(D) Ages 10-12, (E) Ages 12-15, Discussion Starters, Reading Guides, Resources, Series Posts
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The Vanderbeekers of 141st Street: the Love Your Neighbor Book Club Edition

December is such a wildly busy month: Christmas concerts and recitals and school performances and parties. Travel plans and/or welcoming extended family into your home. Exams and final projects. Christmas baking….

The Love Your Neighbor Book Club December Pick

Which is why the December choice for the Love Your Neighbor Book Club is a fun, light read that involves baking! Our previous Love Your Neighbor Book Club picks have looked at our metaphorical neighbors in light of the Good Samaritan: those who look different from us (El Deafo, Ugly), have a different religion from us (Inside Out and Back Again), live in–or come from– a different cultural setting from us (Inside Out and Back Again, A Long Walk to Water, Save Me a Seat), are enemies even within our own families (Tangerine), and more.

For December, we read about loving our actual neighbors: those who live on our streets, in the apartment next to us, use the same dog park as us, go to the same library branch as we do. The Vanderbeekers of 141st Street  is about as perfect a December choice as we could make. Bonus: it takes place right at Christmas and involves cookies.

In lieu of discussion questions for this book, we brought homemade sugar cookies to the meeting (which we held at a book club member’s house) and decorated them! The goal was to end up with enough plates of pretty cookies to pass out to our real life neighbors. Mrs. Vanderbeeker does this in the story, and loving a real life, hard-to-love, landlord/neighbor is the main goal of the story. Along the way, though, the reader realizes just how well the Vanderbeekers have loved all of their neighbors (not only with cookies!).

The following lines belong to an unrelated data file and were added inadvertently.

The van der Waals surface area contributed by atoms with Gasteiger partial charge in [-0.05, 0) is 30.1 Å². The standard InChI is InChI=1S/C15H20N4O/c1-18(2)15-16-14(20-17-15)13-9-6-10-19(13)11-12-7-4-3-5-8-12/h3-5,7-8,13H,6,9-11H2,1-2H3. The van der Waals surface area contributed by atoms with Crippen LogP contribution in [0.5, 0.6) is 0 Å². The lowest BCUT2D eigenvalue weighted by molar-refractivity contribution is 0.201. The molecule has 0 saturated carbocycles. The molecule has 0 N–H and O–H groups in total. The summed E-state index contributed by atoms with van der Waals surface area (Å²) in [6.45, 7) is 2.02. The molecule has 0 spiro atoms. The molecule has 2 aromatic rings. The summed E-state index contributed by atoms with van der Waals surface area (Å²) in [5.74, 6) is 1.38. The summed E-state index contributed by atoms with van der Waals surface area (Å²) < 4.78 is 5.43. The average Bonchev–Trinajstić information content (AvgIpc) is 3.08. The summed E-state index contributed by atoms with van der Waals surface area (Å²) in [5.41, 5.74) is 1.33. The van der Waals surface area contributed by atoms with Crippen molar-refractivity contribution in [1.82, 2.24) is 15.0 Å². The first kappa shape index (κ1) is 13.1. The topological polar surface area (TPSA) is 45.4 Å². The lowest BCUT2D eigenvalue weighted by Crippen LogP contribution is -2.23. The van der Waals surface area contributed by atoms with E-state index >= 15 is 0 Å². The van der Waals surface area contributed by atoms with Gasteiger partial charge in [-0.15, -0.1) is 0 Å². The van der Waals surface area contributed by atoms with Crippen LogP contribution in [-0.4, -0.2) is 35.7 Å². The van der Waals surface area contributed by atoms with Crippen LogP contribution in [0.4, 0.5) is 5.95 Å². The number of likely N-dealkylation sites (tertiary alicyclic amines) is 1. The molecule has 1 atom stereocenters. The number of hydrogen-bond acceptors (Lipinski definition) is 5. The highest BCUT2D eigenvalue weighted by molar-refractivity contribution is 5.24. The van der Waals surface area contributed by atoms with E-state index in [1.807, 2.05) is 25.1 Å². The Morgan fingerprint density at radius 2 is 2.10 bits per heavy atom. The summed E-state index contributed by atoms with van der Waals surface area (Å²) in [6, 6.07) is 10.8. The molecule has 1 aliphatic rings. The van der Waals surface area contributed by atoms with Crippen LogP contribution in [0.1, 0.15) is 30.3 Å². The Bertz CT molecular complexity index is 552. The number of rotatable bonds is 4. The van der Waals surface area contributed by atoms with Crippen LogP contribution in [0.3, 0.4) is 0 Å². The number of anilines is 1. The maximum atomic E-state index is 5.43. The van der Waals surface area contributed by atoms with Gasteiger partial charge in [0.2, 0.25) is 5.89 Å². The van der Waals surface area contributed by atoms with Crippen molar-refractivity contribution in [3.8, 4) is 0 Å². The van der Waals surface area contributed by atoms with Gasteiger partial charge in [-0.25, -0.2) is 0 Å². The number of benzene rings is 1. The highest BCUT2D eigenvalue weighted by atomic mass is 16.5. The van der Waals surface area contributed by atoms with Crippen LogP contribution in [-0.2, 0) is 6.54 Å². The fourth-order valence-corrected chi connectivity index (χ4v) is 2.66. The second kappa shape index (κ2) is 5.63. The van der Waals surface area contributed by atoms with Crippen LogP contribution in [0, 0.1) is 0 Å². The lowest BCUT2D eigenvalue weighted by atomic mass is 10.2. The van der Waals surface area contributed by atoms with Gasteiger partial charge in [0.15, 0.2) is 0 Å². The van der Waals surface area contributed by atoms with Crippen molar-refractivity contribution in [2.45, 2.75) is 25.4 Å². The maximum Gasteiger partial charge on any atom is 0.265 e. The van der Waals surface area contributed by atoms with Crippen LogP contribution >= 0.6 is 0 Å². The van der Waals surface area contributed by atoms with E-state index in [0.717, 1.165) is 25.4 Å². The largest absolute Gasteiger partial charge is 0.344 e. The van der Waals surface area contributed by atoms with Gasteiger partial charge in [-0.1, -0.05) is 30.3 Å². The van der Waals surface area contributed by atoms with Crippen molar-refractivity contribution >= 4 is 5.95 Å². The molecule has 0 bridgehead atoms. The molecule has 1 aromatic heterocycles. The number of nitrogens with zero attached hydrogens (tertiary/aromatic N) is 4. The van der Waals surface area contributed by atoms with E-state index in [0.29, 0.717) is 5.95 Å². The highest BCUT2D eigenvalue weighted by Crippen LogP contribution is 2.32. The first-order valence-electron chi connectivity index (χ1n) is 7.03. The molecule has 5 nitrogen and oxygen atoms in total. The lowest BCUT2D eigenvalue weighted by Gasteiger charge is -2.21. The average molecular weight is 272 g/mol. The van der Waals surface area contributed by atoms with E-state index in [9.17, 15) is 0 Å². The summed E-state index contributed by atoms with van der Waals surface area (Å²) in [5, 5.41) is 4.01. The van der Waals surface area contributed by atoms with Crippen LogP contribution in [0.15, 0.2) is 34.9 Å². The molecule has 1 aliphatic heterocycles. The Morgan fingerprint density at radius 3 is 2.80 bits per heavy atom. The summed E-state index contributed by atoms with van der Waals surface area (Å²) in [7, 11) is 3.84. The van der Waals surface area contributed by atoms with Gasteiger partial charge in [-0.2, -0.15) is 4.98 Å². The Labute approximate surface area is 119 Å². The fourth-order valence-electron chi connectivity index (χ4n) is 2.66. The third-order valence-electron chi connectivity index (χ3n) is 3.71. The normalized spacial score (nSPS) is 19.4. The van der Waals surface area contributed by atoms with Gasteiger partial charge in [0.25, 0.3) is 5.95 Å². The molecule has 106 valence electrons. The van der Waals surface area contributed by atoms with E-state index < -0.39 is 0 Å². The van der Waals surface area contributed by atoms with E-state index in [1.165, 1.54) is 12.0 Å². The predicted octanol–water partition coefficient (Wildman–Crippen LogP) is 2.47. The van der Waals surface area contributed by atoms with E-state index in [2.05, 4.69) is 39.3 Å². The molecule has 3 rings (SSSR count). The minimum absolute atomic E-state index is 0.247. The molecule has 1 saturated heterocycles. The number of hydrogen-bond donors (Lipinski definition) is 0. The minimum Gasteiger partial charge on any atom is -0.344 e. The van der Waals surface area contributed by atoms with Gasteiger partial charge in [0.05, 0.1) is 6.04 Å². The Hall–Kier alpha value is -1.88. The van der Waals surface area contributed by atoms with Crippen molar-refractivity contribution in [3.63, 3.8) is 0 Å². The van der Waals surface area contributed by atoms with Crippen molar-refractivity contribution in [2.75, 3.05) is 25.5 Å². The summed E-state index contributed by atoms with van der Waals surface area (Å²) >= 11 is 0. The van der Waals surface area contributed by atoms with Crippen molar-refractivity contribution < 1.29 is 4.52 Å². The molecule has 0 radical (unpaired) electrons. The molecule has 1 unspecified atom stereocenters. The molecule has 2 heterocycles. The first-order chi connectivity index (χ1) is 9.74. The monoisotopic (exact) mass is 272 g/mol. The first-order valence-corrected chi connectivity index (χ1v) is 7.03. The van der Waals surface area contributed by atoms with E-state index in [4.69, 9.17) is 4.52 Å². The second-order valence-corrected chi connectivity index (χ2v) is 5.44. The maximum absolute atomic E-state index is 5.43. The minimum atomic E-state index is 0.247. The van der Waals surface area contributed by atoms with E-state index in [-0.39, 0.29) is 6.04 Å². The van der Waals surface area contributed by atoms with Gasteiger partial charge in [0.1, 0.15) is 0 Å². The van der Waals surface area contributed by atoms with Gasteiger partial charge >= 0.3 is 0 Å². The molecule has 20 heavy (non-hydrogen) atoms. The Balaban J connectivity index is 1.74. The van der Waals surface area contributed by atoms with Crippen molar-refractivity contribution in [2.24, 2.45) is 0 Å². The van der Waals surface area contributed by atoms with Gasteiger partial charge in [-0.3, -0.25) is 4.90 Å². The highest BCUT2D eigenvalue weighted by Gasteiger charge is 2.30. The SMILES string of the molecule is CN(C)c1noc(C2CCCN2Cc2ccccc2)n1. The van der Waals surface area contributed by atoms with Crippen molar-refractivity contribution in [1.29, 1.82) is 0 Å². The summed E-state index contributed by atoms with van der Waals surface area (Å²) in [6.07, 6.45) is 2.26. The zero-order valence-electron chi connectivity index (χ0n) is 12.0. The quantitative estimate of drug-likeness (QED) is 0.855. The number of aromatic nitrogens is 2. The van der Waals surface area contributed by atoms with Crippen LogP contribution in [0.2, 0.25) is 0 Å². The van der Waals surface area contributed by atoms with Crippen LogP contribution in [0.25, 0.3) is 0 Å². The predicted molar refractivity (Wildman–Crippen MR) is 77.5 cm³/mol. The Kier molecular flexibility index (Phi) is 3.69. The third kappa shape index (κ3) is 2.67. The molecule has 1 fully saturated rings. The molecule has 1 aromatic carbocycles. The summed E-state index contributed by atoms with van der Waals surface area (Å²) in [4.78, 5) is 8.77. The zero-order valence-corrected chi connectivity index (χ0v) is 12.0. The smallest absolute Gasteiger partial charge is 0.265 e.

Go forth and do likewise!

If you are reading The Vanderbeekers at a different time of year, you can still bake cookies for your neighbors. They don’t have to be Christmas-y sugar cookies. Bake up some oatmeal raisin cookies, some heart-shapes, Scottish shortbread, some chocolate chip cookies…. Get creative!

You might also think outside the box: bring some cookies to neighbors on your street, yes, but you can also bring sweet treats to people like the librarians at your local branch (we do this every year!), your local fire station, the police station, your Sunday school teachers, and more.

True Story

My own family has a “Biederman” neighbor who seems bent on disliking us. There is some baggage between us as neighbors, but the instances that brought on that rift were no one’s “fault.” Accidents happen, but that doesn’t automatically make people feel any more loving to those involved. Truthfully, I avoid them. I’m a pretty friendly person who likes to wave at my neighbors and chat over the fence if the occasion presents itself. But not in this case.

However, after we read this book and planned to make cookies, my kids and I realized that we weren’t loving this neighbor. We needed to bring them cookies, even if they still don’t like us. We can be kind and thoughtful because it’s what the Lord would want us to do regardless of their heart condition. And perhaps, just perhaps, a small gesture like homemade cookies can be a means of sharing the love of God.

Happy Christmas baking! Take some time this busy holiday season to love your real neighbors, not just your family and friends at the official parties and gift-giving occasions. After all, we love because Christ first loved us!

 

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1 Comment

  1. Cindi G. says

    Thank you for the recommendation! We got it for our 8-year-old daughter for Christmas, and she read it immediately and loved it. She’s putting the sequel on her wish list.

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